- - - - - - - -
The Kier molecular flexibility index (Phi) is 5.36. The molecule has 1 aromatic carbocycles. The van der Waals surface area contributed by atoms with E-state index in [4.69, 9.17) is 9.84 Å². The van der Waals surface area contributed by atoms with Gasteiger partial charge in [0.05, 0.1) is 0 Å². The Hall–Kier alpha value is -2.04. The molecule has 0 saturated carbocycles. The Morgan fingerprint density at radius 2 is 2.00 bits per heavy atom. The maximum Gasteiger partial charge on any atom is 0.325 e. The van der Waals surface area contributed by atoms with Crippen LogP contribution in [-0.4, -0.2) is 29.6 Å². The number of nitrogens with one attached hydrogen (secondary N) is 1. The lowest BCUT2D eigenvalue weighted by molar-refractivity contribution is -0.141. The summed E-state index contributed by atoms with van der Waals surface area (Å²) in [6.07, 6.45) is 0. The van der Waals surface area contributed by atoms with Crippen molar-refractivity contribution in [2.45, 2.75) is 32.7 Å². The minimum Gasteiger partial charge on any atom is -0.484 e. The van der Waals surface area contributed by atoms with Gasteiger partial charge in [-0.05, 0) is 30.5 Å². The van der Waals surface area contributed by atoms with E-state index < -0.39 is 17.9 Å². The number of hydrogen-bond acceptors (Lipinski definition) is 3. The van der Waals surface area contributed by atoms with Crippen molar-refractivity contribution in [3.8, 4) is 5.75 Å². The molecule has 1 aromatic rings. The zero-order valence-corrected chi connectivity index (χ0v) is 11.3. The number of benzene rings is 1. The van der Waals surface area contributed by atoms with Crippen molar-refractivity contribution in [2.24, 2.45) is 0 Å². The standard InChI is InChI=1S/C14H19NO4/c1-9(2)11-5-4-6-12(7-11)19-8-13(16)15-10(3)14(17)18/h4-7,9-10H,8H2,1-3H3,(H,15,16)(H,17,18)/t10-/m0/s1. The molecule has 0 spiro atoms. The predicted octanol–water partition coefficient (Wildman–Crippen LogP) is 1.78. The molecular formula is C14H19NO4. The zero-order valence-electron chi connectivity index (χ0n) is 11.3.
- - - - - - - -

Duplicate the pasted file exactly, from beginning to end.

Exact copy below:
The Kier molecular flexibility index (Phi) is 5.36. The molecule has 1 aromatic carbocycles. The van der Waals surface area contributed by atoms with E-state index in [4.69, 9.17) is 9.84 Å². The van der Waals surface area contributed by atoms with Gasteiger partial charge in [0.05, 0.1) is 0 Å². The Hall–Kier alpha value is -2.04. The molecule has 0 saturated carbocycles. The Morgan fingerprint density at radius 2 is 2.00 bits per heavy atom. The maximum Gasteiger partial charge on any atom is 0.325 e. The van der Waals surface area contributed by atoms with Crippen LogP contribution in [-0.4, -0.2) is 29.6 Å². The number of nitrogens with one attached hydrogen (secondary N) is 1. The lowest BCUT2D eigenvalue weighted by molar-refractivity contribution is -0.141. The summed E-state index contributed by atoms with van der Waals surface area (Å²) in [6.07, 6.45) is 0. The van der Waals surface area contributed by atoms with Crippen molar-refractivity contribution in [2.45, 2.75) is 32.7 Å². The minimum Gasteiger partial charge on any atom is -0.484 e. The van der Waals surface area contributed by atoms with Gasteiger partial charge in [-0.05, 0) is 30.5 Å². The van der Waals surface area contributed by atoms with E-state index < -0.39 is 17.9 Å². The number of hydrogen-bond acceptors (Lipinski definition) is 3. The van der Waals surface area contributed by atoms with Crippen molar-refractivity contribution in [3.8, 4) is 5.75 Å². The molecule has 1 aromatic rings. The zero-order valence-corrected chi connectivity index (χ0v) is 11.3. The number of benzene rings is 1. The van der Waals surface area contributed by atoms with Crippen molar-refractivity contribution in [2.24, 2.45) is 0 Å². The standard InChI is InChI=1S/C14H19NO4/c1-9(2)11-5-4-6-12(7-11)19-8-13(16)15-10(3)14(17)18/h4-7,9-10H,8H2,1-3H3,(H,15,16)(H,17,18)/t10-/m0/s1. The molecule has 0 spiro atoms. The predicted octanol–water partition coefficient (Wildman–Crippen LogP) is 1.78. The molecular formula is C14H19NO4. The zero-order valence-electron chi connectivity index (χ0n) is 11.3.